The day I wore out my favorite shoes

My favorite pair of shoes are these beautiful brown brogues from Johnston & Murphy. Not only are they super comfortable, but they have lasted for years. This is the story of how, after years of use, I wore them out in a single day.

But first, a diversion.

I have been thinking a lot about what makes product teams in large enterprise settings successful and where they struggle. I believe that, without a doubt, what these product teams lack the most is a connection to the end user. To make up for that lack of contact, product managers commission market research, run focus groups, and launch surveys. But all of those mechanisms can end up being superficial and, ultimately, just lack the emotional energy and empathy you need to build a great product.

So what’s a product team to do about that?

One of the most important partnerships for product teams is with their company’s front-line sales force, the brave people spending their days with customers, pounding the pavement (or Zoom!) to network, meeting new prospects, and most importantly, listening and empathizing.

Yet, many product teams are intimidated by their company’s sales reps or don’t feel like they need to spend much time with them. Product managers favor their own attempts at customer research over real on-the-ground intel from sales teams. In my experience, that can be a catastrophic error that leads products astray and leaves customers dealing with the byproduct of whatever the team decided to build.

If I wanted to build the ideal customer research arm, I couldn’t do much better than our sales force. They are steeped in a deep understanding of customers, their needs, and value drivers. In their daily interactions, our sales team comes across dozens of new product ideas, feature enhancements, pain-points, and ways to expound upon the value proposition.

What do great teams do?

Great product teams learn to convert that field force into their listening mechanism. By sharing the product roadmap with the sales team, product teams amplify their own ideation capacity by having more smart people on the lookout for new ideas. Through regular touch points, the sales team gets a chance to influence the roadmap based on what customers are saying, not just what the product manager thinks should be built.

One of the better examples I have seen was where sales reps were proactively involved in co-designing and co-developing products. They were part of design sprints, led product ideation sessions, and were actively engaged in demos. For engineers, testers, and product managers, a sales rep’s feedback and opinion was worth more than its weight in gold.

What’s in it for the sales teams?

Sales teams are notoriously busy; every moment they’re not with a customer is a moment they’re not selling. So, the value from this partnership needs to go both ways.

It starts with radical transparency over the product strategy, the roadmap, and how the product team plans. The more that sales leaders start to think like product strategists, the more successful they will be with customers.

Rather than relying on vanilla marketing collateral, they will start to find their own language to describe the product value proposition and how it can help customers. They will ultimately gain the confidence they need to tout the unique selling proposition relative to competitors.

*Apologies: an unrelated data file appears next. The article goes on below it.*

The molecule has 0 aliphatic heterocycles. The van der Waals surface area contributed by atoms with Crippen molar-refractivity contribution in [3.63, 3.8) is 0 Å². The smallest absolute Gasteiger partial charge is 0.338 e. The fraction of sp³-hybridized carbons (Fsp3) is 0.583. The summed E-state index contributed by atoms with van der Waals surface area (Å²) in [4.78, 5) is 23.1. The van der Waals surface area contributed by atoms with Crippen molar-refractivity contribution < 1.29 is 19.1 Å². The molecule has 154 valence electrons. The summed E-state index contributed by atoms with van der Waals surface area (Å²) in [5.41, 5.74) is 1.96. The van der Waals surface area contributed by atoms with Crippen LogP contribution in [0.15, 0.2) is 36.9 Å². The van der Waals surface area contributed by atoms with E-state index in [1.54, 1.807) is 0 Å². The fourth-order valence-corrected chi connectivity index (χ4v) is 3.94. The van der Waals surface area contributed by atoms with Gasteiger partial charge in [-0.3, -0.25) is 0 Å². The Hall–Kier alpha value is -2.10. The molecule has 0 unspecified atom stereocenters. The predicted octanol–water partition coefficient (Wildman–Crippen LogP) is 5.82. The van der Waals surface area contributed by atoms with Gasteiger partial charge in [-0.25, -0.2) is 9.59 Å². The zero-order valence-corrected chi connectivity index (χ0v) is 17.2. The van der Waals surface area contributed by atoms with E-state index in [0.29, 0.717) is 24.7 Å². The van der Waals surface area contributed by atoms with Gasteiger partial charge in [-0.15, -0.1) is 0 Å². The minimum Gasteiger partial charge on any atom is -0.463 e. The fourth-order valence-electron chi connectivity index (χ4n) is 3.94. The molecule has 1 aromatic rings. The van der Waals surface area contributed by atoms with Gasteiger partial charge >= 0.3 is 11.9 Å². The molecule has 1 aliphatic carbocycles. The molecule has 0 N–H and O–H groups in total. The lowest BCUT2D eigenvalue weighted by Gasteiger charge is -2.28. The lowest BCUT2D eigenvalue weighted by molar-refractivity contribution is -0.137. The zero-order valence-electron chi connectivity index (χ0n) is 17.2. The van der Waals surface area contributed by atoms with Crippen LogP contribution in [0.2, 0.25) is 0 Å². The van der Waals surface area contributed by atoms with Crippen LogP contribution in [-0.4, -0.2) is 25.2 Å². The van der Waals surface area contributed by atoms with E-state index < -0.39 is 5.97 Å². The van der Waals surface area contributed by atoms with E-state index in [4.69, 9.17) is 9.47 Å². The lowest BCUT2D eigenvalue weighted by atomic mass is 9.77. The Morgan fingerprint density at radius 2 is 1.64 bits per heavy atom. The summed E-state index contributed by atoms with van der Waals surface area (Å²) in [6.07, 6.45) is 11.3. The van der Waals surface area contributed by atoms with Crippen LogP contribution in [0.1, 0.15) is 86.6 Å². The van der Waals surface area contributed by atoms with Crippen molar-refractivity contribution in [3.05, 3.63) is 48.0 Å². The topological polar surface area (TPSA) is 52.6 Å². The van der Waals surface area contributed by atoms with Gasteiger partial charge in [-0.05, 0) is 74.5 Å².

Additionally, in the arena of complex software sales, there’s usually a ‘right’ way to implement the solution. In education, the implementation model can dramatically impact the efficacy of the product. If you have a sales team that doesn’t understand the ins-and-outs of the product (or how it does what it does), the customer is left to figure things out on their own often lowering the potential impact for students. Instead, if a sales rep is intimately aware of the software they are selling and was involved with its design and development, the customer and learner directly benefit.

And finally, I have heard anecdotally that sales reps who spend their day in the field love getting out of their routine to think about the bigger picture product strategy. They love being involved knowing that their feedback will help make their customers successful.

The best teams go even further.

A few years ago, I did a ride-along with two of our sales reps. We visited about a dozen current and prospective customers around the Boston area. We walked the halls of several different university campuses popping in and out of faculty offices, meeting students, and running live demos. We walked around so much that day, that I wore out my favorite pair of shoes after clocking more than 15,000 steps in less than ten hours.

The day filled my head with new product ideas to take back to the team. I saw how educators used our product, what they loved, what they hated, and why (sometimes) they switched to our competitors.

Most importantly, it renewed my passion for my work and why it matters in the world. All these years later, on some particularly tough days (like when we are trying to choose between the lesser of two evils on a product decision!), I think back to watching those teachers and students use what we built. It guides me in the right direction and soothes the soul.

All product teams should proactively be spending time with their sales partners and getting out to meet customers and users. It makes for a better product and a far more motivated team.